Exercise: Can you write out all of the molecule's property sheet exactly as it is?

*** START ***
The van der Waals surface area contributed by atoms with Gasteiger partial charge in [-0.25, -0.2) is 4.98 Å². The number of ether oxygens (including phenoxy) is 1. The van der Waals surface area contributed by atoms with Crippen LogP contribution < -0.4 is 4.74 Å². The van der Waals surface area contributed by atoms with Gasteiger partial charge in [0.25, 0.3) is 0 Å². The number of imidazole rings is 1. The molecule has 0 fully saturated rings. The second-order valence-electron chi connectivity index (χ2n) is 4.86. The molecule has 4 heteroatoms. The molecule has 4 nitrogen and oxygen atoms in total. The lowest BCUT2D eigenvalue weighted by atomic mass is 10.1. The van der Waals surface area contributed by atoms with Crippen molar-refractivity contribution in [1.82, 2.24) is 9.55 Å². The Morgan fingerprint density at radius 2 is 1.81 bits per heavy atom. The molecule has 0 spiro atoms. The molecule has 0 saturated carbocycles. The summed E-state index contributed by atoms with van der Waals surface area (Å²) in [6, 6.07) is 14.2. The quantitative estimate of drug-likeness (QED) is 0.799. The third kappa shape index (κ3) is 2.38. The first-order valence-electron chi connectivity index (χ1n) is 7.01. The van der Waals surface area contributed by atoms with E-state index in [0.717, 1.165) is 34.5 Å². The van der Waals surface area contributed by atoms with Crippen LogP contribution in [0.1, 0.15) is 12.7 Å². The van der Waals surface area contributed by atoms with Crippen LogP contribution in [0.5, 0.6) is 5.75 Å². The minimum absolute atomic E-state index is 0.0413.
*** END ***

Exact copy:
The van der Waals surface area contributed by atoms with Gasteiger partial charge in [-0.25, -0.2) is 4.98 Å². The number of ether oxygens (including phenoxy) is 1. The van der Waals surface area contributed by atoms with Crippen LogP contribution < -0.4 is 4.74 Å². The van der Waals surface area contributed by atoms with Gasteiger partial charge in [0.25, 0.3) is 0 Å². The number of imidazole rings is 1. The molecule has 0 fully saturated rings. The second-order valence-electron chi connectivity index (χ2n) is 4.86. The molecule has 4 heteroatoms. The molecule has 4 nitrogen and oxygen atoms in total. The lowest BCUT2D eigenvalue weighted by atomic mass is 10.1. The van der Waals surface area contributed by atoms with Crippen molar-refractivity contribution in [1.82, 2.24) is 9.55 Å². The Morgan fingerprint density at radius 2 is 1.81 bits per heavy atom. The molecule has 0 spiro atoms. The molecule has 0 saturated carbocycles. The summed E-state index contributed by atoms with van der Waals surface area (Å²) in [6, 6.07) is 14.2. The quantitative estimate of drug-likeness (QED) is 0.799. The third kappa shape index (κ3) is 2.38. The first-order valence-electron chi connectivity index (χ1n) is 7.01. The van der Waals surface area contributed by atoms with E-state index in [0.717, 1.165) is 34.5 Å². The van der Waals surface area contributed by atoms with Crippen LogP contribution in [0.1, 0.15) is 12.7 Å². The van der Waals surface area contributed by atoms with Crippen LogP contribution in [0.5, 0.6) is 5.75 Å². The minimum absolute atomic E-state index is 0.0413.